Closing Note

Office To Monitor and Combat Trafficking in Persons
Report

In this age of interconnected markets, mobile workforces, and digital communication, human traffickers are developing newer and more sophisticated ways to exploit their victims. Traffickers are particularly skilled at identifying and cultivating vulnerability in those they exploit, taking advantage of difficult circumstances and instability, and exploiting government policies and activities in unexpected ways. No matter how effective national policies are in fulfilling their intended goals, governments should continuously examine and test their policies to ensure they do not enable traffickers or otherwise contribute to human trafficking.

For example, governments around the world spend billions of dollars to procure goods and services. Unfortunately, procurement policies can be blind to conditions that workers in the supply chain face, including those that may be indicative of human trafficking, such as contract fraud, unpaid wages, and passport confiscation. Governments should assess their procurement frameworks; bring together procurement, human trafficking, and labor rights experts; and implement policies that protect workers on government contracts. Governments should also enact policies that clearly prohibit human trafficking by government contractors and subcontractors, and prohibit activities, including those in the recruitment process, known to contribute to the risk of human trafficking, such as charging workers recruitment fees that create vulnerabilities to debt bondage.

Similarly, many governments prohibit labor migration to countries that pose particular risks as a means to protect their citizens from exploitation. While well intended, such policies not only restrict freedom of movement, but may also drive some individuals to take risks to circumvent the policy. More effective alternatives to prohibiting labor migration to countries include educating citizens of their rights and the specific risks posed in such destination countries; working with governments in destination countries to address vulnerabilities to exploitation and conduct joint investigations of abuse; and providing overseas officials the mandate and tools required to serve and protect their citizens abroad.

Some governments’ pursuit of national security and regional stability may also indirectly enable human trafficking. At times, government support for and operational coordination with armed services and groups can unintentionally empower them to exploit people through forcible recruitment into armed groups, recruitment and use of children, or sexual exploitation. Governments that support militaries and armed groups should ensure they understand the full scope of such organizations’ activities and how they put government resources to action. Governments should encourage the public to report abuses, establish transparent processes by which to review accusations, and take appropriate action including to hold perpetrators accountable and ultimately to end support and coordination with such groups.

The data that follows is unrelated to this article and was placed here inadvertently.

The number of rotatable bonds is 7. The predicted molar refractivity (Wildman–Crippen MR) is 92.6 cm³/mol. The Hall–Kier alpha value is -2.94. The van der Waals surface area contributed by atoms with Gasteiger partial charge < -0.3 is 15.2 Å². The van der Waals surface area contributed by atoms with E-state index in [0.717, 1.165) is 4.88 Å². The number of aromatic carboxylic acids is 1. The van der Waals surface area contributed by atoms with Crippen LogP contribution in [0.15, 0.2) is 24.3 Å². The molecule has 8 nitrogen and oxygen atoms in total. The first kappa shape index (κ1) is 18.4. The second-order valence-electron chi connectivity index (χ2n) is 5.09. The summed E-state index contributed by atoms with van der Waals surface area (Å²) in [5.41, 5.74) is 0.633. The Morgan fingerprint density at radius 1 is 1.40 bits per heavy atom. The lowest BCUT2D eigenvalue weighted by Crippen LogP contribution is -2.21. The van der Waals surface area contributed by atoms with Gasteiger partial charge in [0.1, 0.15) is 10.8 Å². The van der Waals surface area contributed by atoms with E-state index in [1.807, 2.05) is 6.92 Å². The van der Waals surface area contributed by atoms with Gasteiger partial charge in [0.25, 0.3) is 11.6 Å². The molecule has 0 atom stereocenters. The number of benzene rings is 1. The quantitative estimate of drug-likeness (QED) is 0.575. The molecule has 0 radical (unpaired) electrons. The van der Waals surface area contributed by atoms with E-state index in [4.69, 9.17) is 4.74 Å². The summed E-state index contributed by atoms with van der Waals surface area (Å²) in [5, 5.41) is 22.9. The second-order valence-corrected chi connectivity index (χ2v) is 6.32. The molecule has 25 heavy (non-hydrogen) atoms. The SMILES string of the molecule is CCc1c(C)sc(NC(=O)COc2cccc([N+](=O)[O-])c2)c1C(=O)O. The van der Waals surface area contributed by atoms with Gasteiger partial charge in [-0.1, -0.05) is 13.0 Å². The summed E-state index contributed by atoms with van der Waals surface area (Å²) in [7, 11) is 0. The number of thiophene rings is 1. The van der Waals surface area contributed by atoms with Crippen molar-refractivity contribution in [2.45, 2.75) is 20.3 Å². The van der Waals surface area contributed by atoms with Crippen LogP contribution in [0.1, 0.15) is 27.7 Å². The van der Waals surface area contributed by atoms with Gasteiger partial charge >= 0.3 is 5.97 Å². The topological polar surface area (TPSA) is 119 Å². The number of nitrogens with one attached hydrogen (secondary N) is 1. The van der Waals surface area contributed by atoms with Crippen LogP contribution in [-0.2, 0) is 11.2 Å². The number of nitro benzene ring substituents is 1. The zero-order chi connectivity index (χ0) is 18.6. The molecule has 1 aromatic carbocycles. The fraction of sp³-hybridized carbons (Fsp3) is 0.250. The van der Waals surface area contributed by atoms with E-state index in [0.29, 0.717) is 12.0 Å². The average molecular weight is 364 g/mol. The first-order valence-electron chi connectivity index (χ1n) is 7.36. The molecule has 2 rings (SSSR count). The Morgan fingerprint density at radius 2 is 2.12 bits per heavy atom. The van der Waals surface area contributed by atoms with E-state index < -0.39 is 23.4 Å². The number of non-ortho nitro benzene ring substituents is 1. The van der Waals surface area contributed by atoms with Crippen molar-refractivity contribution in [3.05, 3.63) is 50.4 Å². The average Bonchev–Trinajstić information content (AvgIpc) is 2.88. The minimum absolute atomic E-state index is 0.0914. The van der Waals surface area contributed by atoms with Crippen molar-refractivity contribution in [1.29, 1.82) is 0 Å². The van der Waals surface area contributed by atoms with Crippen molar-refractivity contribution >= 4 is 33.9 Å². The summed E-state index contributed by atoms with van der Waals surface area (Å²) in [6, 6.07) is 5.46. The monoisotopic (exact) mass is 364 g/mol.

These are only a few examples of how some government policies, even if made with good intentions, can leave individuals more vulnerable and give traffickers an advantage. It is incumbent on governments to assess and adapt to the specific dynamics of human trafficking. In enacting new policies and reviewing existing ones, governments should strive to understand the inadvertent yet potentially harmful effects they may have on individuals vulnerable to trafficking.

THE STAFF OF THE OFFICE TO MONITOR AND COMBAT TRAFFICKING IN PERSONS IS:

Karen Vierling Allen
Julia F. Anderson
Rory E. Anderson
Andrea Balint
Shonnie R. Ball
Kyle M. Ballard
Michelle C. Bloom
Carla M. Bury
Mark Carlson
Cathleen Chang
Alisha D. Deluty
Julia (Wei) Deng
Leigh Anne DeWine
Stephen D. Dreyer
John D. Elliott
Mary C. Ellison
Charlotte Florance
Mark Forstrom
Anna Patrick Fraser
Connor Gary
Christy Gillmore
Adam Guarneri
Patrick Hamilton
Tegan Hare
Amy Rustan Haslett
Caitlin B. Heidenreich
Sonia Helmy-Dentzel
Greg Hermsmeyer
Julie Hicks
Torrie Higgins
Megan Hjelle-
Lantsman
Jennifer M. Ho
Renee Huffman
Veronica Jablonski
Harold Jahnsen
Maurice W. Johnson
Tyler Johnston
Kari A. Johnstone
Channing M. Jones
Nayab Khan
Emily A. Korenak
Kendra L. Kreider
Renee Lariviere
Abigail Long
Drew Lucas
Joel Maybury
Kerry McBride
Rendi McCoy
Maura K. McManus
Ericka Moten
Ryan Mulvenna
Samantha Novick
Amy O’Neill Richard
Sandy Perez Rousseau
Andrew Pfender
Justin D. Pollard
Laura Svat Rundlet
Chad C. Salitan
Haley L. Sands
Sarah A. Scott
Mai Shiozaki-Lynch
Julie Short Echalar
Adrienne Sgarlato
Jane Nady Sigmon
Soumya Silver
Ann Karl Slusarz
Justine Sobrio
Whitney Stewart
Desirée Suo Weymont
Francesca J. Tadle
Atsuki Takahashi
Anne Vasquez
Melissa Verlaque
Kathleen Vogel
Myrna E. Walch
Shelly Westebbe
Katie Wiese
Andrea E. Wilson
Ben Wiselogle
Kaitlyn Woods
Janet Zinn

Special thanks to Lamya Shawki El-Shacke and the graphic services team at Global Publishing Solutions.